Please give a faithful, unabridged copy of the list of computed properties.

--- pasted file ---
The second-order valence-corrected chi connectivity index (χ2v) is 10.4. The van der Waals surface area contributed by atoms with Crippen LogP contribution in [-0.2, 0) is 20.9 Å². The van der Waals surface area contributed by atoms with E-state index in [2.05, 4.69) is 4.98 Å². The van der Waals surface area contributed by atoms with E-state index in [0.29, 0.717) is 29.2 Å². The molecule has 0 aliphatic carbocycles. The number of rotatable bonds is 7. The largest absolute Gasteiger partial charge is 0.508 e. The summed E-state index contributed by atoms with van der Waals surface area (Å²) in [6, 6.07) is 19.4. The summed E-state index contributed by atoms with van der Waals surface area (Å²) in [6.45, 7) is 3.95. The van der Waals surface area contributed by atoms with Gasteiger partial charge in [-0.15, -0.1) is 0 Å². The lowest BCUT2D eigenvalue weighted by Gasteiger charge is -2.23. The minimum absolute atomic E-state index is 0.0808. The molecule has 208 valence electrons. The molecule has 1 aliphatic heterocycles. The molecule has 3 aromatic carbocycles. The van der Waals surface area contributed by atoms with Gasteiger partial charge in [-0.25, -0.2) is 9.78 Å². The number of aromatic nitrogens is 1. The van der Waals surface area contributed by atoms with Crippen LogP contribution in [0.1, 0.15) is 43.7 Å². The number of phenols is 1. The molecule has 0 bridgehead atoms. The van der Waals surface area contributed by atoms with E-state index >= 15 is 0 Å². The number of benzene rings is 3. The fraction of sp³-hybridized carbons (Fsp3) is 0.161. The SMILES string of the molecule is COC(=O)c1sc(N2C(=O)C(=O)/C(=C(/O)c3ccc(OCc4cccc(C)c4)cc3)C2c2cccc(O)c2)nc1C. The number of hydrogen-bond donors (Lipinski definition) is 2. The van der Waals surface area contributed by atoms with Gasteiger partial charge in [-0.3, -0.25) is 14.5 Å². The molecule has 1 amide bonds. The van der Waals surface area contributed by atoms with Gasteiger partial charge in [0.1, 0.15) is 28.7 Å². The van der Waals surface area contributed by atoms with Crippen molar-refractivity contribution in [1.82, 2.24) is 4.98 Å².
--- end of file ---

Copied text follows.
The second-order valence-corrected chi connectivity index (χ2v) is 10.4. The van der Waals surface area contributed by atoms with Crippen LogP contribution in [-0.2, 0) is 20.9 Å². The van der Waals surface area contributed by atoms with E-state index in [2.05, 4.69) is 4.98 Å². The van der Waals surface area contributed by atoms with E-state index in [0.29, 0.717) is 29.2 Å². The molecule has 0 aliphatic carbocycles. The number of rotatable bonds is 7. The largest absolute Gasteiger partial charge is 0.508 e. The summed E-state index contributed by atoms with van der Waals surface area (Å²) in [6, 6.07) is 19.4. The summed E-state index contributed by atoms with van der Waals surface area (Å²) in [6.45, 7) is 3.95. The van der Waals surface area contributed by atoms with Gasteiger partial charge in [-0.15, -0.1) is 0 Å². The lowest BCUT2D eigenvalue weighted by Gasteiger charge is -2.23. The minimum absolute atomic E-state index is 0.0808. The molecule has 208 valence electrons. The molecule has 1 aliphatic heterocycles. The molecule has 3 aromatic carbocycles. The van der Waals surface area contributed by atoms with Gasteiger partial charge in [-0.25, -0.2) is 9.78 Å². The number of aromatic nitrogens is 1. The van der Waals surface area contributed by atoms with Crippen LogP contribution in [0.1, 0.15) is 43.7 Å². The number of phenols is 1. The molecule has 0 bridgehead atoms. The van der Waals surface area contributed by atoms with E-state index >= 15 is 0 Å². The number of benzene rings is 3. The fraction of sp³-hybridized carbons (Fsp3) is 0.161. The SMILES string of the molecule is COC(=O)c1sc(N2C(=O)C(=O)/C(=C(/O)c3ccc(OCc4cccc(C)c4)cc3)C2c2cccc(O)c2)nc1C. The number of hydrogen-bond donors (Lipinski definition) is 2. The van der Waals surface area contributed by atoms with Gasteiger partial charge in [-0.3, -0.25) is 14.5 Å². The molecule has 1 amide bonds. The van der Waals surface area contributed by atoms with Gasteiger partial charge in [0.1, 0.15) is 28.7 Å². The van der Waals surface area contributed by atoms with Crippen molar-refractivity contribution in [1.82, 2.24) is 4.98 Å².